The Australian Government has blocked Chinese telecom giant Huawei, from bidding for contracts on Australia’s ambitious national broadband project (NBN) worth AUS $35.9 billion, allegedly due to cyber-security concerns. The NBN, which aims to connect 93% of Australian homes to superfast fibre-to-the-home Internet by 2017, is to become the backbone of Australia's information infrastructure.
Australian Prime Minister Julia Gillard whose office has recently taken responsibility for Australia’s national cyber-security told reporters the decision to keep Huawei out was to protect national interest without giving specific reasons. However a source familiar with the deal told AFP Huawei was blocked due to fears of cyber-espionage from China, having been founded by a former People's Liberation Army engineer. Huawei has repeatedly denied any links to the Chinese military.
Former foreign minister Alexander Downeraid defended Huawei to reporters stating "This whole concept of Huawei being involved in cyber warfare, presumably... based on the fact that the company comes from China and everybody in China who's involved with information technology is involved in cyber warfare... is just completely absurd."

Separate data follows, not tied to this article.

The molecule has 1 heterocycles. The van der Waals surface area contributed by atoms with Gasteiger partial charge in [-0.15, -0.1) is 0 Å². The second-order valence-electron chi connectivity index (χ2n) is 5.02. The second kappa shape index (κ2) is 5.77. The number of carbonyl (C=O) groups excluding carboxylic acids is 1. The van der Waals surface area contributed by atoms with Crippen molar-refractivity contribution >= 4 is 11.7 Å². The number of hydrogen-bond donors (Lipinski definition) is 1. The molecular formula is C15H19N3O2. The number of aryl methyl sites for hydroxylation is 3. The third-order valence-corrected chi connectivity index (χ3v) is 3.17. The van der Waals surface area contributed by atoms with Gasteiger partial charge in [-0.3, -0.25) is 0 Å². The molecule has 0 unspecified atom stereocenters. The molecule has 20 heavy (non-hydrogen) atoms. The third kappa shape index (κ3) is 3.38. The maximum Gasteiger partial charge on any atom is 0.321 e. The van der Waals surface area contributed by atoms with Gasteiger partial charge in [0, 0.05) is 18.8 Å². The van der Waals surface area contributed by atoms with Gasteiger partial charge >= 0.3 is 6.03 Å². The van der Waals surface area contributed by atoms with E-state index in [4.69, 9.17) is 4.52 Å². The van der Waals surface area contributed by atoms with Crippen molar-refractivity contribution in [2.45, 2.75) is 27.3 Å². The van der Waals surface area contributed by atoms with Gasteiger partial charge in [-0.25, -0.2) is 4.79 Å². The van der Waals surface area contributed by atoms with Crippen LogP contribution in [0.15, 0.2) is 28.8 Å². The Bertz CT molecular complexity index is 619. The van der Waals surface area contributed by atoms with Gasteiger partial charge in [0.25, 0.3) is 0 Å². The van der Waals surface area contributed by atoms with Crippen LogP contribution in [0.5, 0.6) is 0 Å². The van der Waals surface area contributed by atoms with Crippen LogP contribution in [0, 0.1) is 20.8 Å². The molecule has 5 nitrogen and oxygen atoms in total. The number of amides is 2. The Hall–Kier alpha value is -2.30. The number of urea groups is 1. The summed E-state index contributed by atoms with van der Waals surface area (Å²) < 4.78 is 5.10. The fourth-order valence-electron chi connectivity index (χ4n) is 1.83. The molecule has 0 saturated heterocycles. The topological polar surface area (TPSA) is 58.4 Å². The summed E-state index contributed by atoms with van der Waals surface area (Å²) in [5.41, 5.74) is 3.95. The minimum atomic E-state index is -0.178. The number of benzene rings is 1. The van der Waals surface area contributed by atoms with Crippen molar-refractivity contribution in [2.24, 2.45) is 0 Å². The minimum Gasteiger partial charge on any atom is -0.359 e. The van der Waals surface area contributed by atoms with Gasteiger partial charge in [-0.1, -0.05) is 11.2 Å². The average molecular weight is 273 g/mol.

Jeremy Mitchell, Director of Corporate Affairs at Huawei Australia expressed disappointed with the decision and told reporters Huawei was involved in the building of broadband networks in Britain, New Zealand, Singapore and Malaysia and was "on track to become the world's largest telecoms equipment vendor…You don't get to that level of success unless you have customers that trust your company." It is not the first time cyber fears have hit major telecoms deals in Australia. In 2001 the takeover of Cable & Wireless Optus by Singapore's SingTel was heavily scrutinised due to espionage fears.